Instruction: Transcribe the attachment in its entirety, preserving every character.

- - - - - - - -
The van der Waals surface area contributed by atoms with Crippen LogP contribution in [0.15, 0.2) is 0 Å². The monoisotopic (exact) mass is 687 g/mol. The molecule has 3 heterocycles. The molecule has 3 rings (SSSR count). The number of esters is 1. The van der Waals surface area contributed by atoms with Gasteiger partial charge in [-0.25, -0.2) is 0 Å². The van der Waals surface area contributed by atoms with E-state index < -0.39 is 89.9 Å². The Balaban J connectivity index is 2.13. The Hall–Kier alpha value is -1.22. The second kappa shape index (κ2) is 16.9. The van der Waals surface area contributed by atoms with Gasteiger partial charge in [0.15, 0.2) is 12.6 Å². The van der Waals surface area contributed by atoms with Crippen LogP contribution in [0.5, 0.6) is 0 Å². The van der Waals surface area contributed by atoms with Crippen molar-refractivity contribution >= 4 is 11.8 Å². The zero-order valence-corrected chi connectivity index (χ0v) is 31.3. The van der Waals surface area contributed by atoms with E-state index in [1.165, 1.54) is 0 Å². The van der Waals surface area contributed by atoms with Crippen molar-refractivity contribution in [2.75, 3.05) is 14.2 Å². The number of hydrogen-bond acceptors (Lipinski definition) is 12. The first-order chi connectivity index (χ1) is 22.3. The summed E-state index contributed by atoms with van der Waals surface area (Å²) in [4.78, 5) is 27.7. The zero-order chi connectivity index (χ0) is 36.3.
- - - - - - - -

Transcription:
The van der Waals surface area contributed by atoms with Crippen LogP contribution in [0.15, 0.2) is 0 Å². The monoisotopic (exact) mass is 687 g/mol. The molecule has 3 heterocycles. The molecule has 3 rings (SSSR count). The number of esters is 1. The van der Waals surface area contributed by atoms with Gasteiger partial charge in [-0.25, -0.2) is 0 Å². The van der Waals surface area contributed by atoms with E-state index < -0.39 is 89.9 Å². The Balaban J connectivity index is 2.13. The Hall–Kier alpha value is -1.22. The second kappa shape index (κ2) is 16.9. The van der Waals surface area contributed by atoms with Gasteiger partial charge in [0.15, 0.2) is 12.6 Å². The van der Waals surface area contributed by atoms with Crippen LogP contribution in [0.5, 0.6) is 0 Å². The van der Waals surface area contributed by atoms with Crippen molar-refractivity contribution >= 4 is 11.8 Å². The zero-order valence-corrected chi connectivity index (χ0v) is 31.3. The van der Waals surface area contributed by atoms with E-state index in [1.165, 1.54) is 0 Å². The van der Waals surface area contributed by atoms with Crippen molar-refractivity contribution in [2.75, 3.05) is 14.2 Å². The number of hydrogen-bond acceptors (Lipinski definition) is 12. The first-order chi connectivity index (χ1) is 22.3. The summed E-state index contributed by atoms with van der Waals surface area (Å²) in [4.78, 5) is 27.7. The zero-order chi connectivity index (χ0) is 36.3.